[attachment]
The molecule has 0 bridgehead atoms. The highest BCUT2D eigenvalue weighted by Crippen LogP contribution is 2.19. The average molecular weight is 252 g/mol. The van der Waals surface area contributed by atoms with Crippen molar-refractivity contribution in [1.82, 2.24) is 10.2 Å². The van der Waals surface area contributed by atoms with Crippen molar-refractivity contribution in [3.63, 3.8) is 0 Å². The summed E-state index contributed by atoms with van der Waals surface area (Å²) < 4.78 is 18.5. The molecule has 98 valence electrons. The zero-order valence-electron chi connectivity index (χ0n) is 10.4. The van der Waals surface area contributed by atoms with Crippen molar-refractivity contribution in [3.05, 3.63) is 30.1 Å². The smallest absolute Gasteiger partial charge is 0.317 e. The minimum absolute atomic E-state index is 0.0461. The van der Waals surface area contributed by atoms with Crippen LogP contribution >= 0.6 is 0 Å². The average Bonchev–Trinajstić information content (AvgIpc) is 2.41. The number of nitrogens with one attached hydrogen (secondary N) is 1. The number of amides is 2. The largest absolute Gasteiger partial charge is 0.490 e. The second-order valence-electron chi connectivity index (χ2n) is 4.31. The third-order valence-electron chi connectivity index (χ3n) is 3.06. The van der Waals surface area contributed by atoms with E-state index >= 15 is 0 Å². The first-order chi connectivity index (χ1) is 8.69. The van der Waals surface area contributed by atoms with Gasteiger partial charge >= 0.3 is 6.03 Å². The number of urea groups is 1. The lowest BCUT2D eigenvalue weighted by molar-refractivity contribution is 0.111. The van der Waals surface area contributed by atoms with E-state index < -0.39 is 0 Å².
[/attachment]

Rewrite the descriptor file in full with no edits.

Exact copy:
The molecule has 0 bridgehead atoms. The highest BCUT2D eigenvalue weighted by Crippen LogP contribution is 2.19. The average molecular weight is 252 g/mol. The van der Waals surface area contributed by atoms with Crippen molar-refractivity contribution in [1.82, 2.24) is 10.2 Å². The van der Waals surface area contributed by atoms with Crippen molar-refractivity contribution in [3.63, 3.8) is 0 Å². The summed E-state index contributed by atoms with van der Waals surface area (Å²) < 4.78 is 18.5. The molecule has 98 valence electrons. The zero-order valence-electron chi connectivity index (χ0n) is 10.4. The van der Waals surface area contributed by atoms with Crippen molar-refractivity contribution in [3.05, 3.63) is 30.1 Å². The smallest absolute Gasteiger partial charge is 0.317 e. The minimum absolute atomic E-state index is 0.0461. The van der Waals surface area contributed by atoms with Crippen LogP contribution >= 0.6 is 0 Å². The average Bonchev–Trinajstić information content (AvgIpc) is 2.41. The number of nitrogens with one attached hydrogen (secondary N) is 1. The number of amides is 2. The largest absolute Gasteiger partial charge is 0.490 e. The second-order valence-electron chi connectivity index (χ2n) is 4.31. The third-order valence-electron chi connectivity index (χ3n) is 3.06. The van der Waals surface area contributed by atoms with E-state index >= 15 is 0 Å². The first-order chi connectivity index (χ1) is 8.69. The van der Waals surface area contributed by atoms with Gasteiger partial charge >= 0.3 is 6.03 Å². The number of urea groups is 1. The lowest BCUT2D eigenvalue weighted by molar-refractivity contribution is 0.111. The van der Waals surface area contributed by atoms with E-state index < -0.39 is 0 Å².